'Bumping' to extend layoffs of state workers
If she is among the 6,600 state employees Gov. Dannel P. Malloy says must be cut to balance the budget, Grasty Peele has the option of displacing or "bumping" someone with less time on the job, sending them to the unemployment line instead.
"It's kind of `survival of the fittest' right now economically," she said. "Yeah, I'd have to do it. I have a young child I have to take care of. (But) I hope it would never be put in my hands to have to make that choice."
And whoever Grasty Peele replaced might have a similar opportunity to secure another government position, perpetuating the amount of time it takes just to get one body off the Connecticut government payroll.
The Malloy administration moved quickly to slash jobs after the State Employees Bargaining Agent Coalition failed to ratify a $1.6 billion concessions package, but bumping rights and other requirements will extend the process for months.
Linda Yelmini, director of the state Office of Labor Relations, estimated the process may not end until Christmas. "There will be waves, is my best guess," she said. The governor acknowledged as much in a brief interview last week, saying, "It's a very complicated system. We're not General Electric or GM (General Motors). You don't just draw a line and drop everybody."
Around 45,000 state employes belong to SEBAC, but the layoffs could also affect 6,300 non-union workers. Over the coming days Malloy and his staff will be working with various agencies to finalize those cuts.
Mark Ojakian, a budget undersecretary and Malloy's lead concessions negotiator, said department heads were instructed to take into consideration unemployment compensation and accrued vacation and sick time when adding up the savings.
"Say I make $55,000 and I'm laid off," Ojakian said. "I may have a month of accumulated vacation time you have to pay me and a month of sick time for which you have to pay me a quarter. Once you have all those payouts figured out, that's when you really get to the net savings number."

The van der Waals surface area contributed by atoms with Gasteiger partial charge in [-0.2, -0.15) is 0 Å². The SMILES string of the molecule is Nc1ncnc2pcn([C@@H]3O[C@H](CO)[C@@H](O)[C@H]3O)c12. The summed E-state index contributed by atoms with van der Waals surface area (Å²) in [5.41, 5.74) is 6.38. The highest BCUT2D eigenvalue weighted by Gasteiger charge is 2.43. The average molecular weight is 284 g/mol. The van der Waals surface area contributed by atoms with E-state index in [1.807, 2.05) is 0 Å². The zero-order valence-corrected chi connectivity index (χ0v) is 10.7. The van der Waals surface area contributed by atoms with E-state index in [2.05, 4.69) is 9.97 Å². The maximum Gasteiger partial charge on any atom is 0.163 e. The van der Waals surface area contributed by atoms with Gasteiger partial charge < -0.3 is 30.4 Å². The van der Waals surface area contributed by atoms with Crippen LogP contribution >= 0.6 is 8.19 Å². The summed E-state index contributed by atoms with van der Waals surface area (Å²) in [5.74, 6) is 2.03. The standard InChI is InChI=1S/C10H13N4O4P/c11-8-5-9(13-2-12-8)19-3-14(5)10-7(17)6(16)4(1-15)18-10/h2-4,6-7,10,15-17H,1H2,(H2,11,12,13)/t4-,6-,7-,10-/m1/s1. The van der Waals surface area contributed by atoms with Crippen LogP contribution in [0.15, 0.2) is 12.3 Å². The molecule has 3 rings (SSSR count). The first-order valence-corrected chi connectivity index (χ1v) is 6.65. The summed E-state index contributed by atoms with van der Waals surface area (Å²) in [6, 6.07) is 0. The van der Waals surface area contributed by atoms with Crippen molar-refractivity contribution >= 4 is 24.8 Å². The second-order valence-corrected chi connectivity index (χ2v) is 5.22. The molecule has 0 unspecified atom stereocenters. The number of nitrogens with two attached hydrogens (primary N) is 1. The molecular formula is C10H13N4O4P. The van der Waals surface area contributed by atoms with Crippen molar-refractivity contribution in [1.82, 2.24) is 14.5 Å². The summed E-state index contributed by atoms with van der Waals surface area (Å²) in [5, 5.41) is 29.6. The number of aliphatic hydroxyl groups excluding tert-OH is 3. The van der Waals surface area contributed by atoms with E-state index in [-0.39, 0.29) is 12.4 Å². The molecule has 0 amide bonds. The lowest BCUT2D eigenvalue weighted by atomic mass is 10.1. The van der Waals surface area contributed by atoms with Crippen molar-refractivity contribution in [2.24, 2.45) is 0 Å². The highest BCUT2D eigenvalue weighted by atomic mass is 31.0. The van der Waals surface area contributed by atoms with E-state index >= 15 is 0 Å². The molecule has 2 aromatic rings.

Yelmini said layoff letters will be hand-delivered and meetings scheduled with the targeted employees, at which time the bumping discussions begin.
In a majority of cases employees can only displace colleagues within the same agency. Administrators, accountants, lawyers and information technology professionals can bump statewide.
Non-unionized staffers do not have bumping rights.
Marcia Barry, a paralegal specialist with Grasty Peele in Stamford for three years, is afraid of being displaced.
"I understand seniority (but) I don't necessarily agree with any individual being bumped based on time put in," Barry said. "It would be a little more fair if other aspects were taken into consideration, such as performance and attendance."
Yelmini said in other cases senior employees may choose to retire early to preserve a younger colleague's job.
"As an employer, we can't care about who goes," she said. "Obviously, we'd prefer for people to go who wanted to go."
There are legal remedies SEBAC and/or its 15 individual unions and 34 bargaining units can attempt to pursue that could further slow the job cuts. After then-Gov. John G. Rowland ordered 2,800 layoffs in 2002, unions filed hundreds of grievances alleging contract violations. And the sides are still in court over a SEBAC lawsuit alleging Rowland violated their First Amendment rights by targeting union members for layoffs.
A federal judge last week ruled against SEBAC, but an appeal is expected.
SEBAC continues to try to salvage the concessions agreement and avoid layoffs. But if that fails, Grasty Peele and Barry said, they expect labor leaders to go to battle with Malloy to save jobs.
"This is what we pay (dues) for," Barry said.
SEBAC spokesman Larry Dorman would not get into specifics but said, "We fight for our members now to keep them employed and will fight for them if we can't figure a way to avoid the layoffs. We have an obligation to do that."
Staff Writer Brian Lockhart can be reached at firstname.lastname@example.org